'Loving Adults' review: Unpredictable and intense

Intelligently executed, Barbara Topsøe-Rothenborg and the writers present to you the opposite of what a standard love-crime thriller would be.

Published: 30th August 2022 08:22 AM  |   Last Updated: 30th August 2022 08:22 AM   |  A+A-

A still from ‘Loving Adults’

Express News Service

Based on Anna Ekberg’s novel, Till Death Do Us Part, Loving Adults sets its foundation in familiar environs infidelity, marital breakdown, crimes of passion, etc.,—but the treatment is the winner here. Despite very believable acting from the principal cast, you feel you’re in the midst of a cliché (half an hour in), but just as you get comfortable, the film throws you an unexpected curveball.

Intelligently executed, Barbara Topsøe-Rothenborg and the writers present to you the opposite of what a standard love-crime thriller would be. It pushes an interesting narrative where the revenge (on the part of the betrayed spouse) is to do everything in one’s power to keep the cheating party from leaving. Add obsession, blackmail, emotional burdens of parenthood, violence, and a sketchy relationship history from decades ago, and you have yourself something uncomfortable and powerful to contend with. The story is narrated in snatches by a cop who chooses to break it down to his soon-to-be-married daughter on her wedding day, no less…another atypical storytelling choice, but one that builds intrigue. 

The performances are excellent but it is Sonja Richter’s role as the betrayed spouse that makes this Danish film what it is. Her character Leonara has a menace that simmers gently beneath the surface. How much she’s sacrificed for her husband Christian (Dar Salim) over the years, for instance, is a talking point in a pivotal scene where he finally musters up the courage to tell her he wants out. Her demeanour changes quickly, unleashing an inner fury.

She gave up a promising career as a violinist two decades ago when their son fell sick. And when Christian reminds her they had an arrangement back then, she erupts. She says she wishes for compensation and is unwilling to give up the house and her life for his whims. Seeing no way out, she brings up an incident from the past involving Christian and their son’s surgeries in the US. If the police are to get wind of it, he will face extended jail time.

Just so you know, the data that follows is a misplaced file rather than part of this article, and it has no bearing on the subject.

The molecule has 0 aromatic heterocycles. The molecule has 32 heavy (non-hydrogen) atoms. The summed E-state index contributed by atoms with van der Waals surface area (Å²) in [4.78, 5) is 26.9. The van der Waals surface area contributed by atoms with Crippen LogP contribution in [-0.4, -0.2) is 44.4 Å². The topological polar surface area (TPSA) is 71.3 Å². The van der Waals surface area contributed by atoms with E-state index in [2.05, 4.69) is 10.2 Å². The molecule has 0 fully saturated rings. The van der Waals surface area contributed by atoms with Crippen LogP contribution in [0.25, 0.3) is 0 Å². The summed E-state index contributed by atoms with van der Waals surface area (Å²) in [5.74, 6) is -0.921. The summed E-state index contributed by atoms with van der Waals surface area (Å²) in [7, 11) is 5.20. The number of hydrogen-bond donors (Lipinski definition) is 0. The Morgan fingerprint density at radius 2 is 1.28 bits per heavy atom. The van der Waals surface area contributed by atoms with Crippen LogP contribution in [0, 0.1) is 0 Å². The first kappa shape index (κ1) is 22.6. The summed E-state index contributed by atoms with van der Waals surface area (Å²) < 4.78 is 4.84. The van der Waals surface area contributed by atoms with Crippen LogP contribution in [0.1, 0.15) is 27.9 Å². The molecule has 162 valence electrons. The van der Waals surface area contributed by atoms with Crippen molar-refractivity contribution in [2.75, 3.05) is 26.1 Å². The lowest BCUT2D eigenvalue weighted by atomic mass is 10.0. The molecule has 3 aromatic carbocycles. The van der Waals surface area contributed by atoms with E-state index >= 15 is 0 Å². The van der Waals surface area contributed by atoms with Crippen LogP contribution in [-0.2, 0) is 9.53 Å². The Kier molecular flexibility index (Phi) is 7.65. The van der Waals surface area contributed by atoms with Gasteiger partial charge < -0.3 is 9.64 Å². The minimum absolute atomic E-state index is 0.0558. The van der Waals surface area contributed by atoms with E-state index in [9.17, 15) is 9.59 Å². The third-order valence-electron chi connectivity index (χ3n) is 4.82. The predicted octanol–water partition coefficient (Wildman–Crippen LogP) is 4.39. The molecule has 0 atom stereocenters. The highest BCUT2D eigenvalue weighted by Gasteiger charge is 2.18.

Then there’s the much younger Xenia (Sus Wilkins), Christian’s mistress, a top architect in his firm, who has great expectations of her own. In an unholy mess and his back against the wall, Christian must make a move—either one comes with consequences!

Running is used as a motif through the narrative. You can see the film’s wheels turning as Leonara puts on her red-hooded windcheater and sets out on her runs. Her obsessive need to do long distances gives birth to Christian’s first impulsive plan. They are both on edge once the affair has been established, but the difference is he is impulsive and she is calculating. A trip to meet Leonara’s best friend throws up rumours from her past. Her friend says something to Christian that hits home. “Leonara is the type who’s either all in or all out.” It sums up what he’s up against. 

Loving Adults is a refreshing take on its infidelity-thriller genre. Intense and unpredictable as the fractured relationships it portrays, it has the ability to surprise you more than once. Intelligent writing and direction coupled with all-round acting display make this engaging. It has its minor flaws, but on the whole, Loving Adults isn’t a film you should be passing on!

Loving Adults
Cast: Dar Salim, Sonja Richter, Sus Wilkins, Mikael Birkkjær 
Creators:  Barbara Topsøe-Rothenborg 
Streaming on: Netflix
Rating:  3/5


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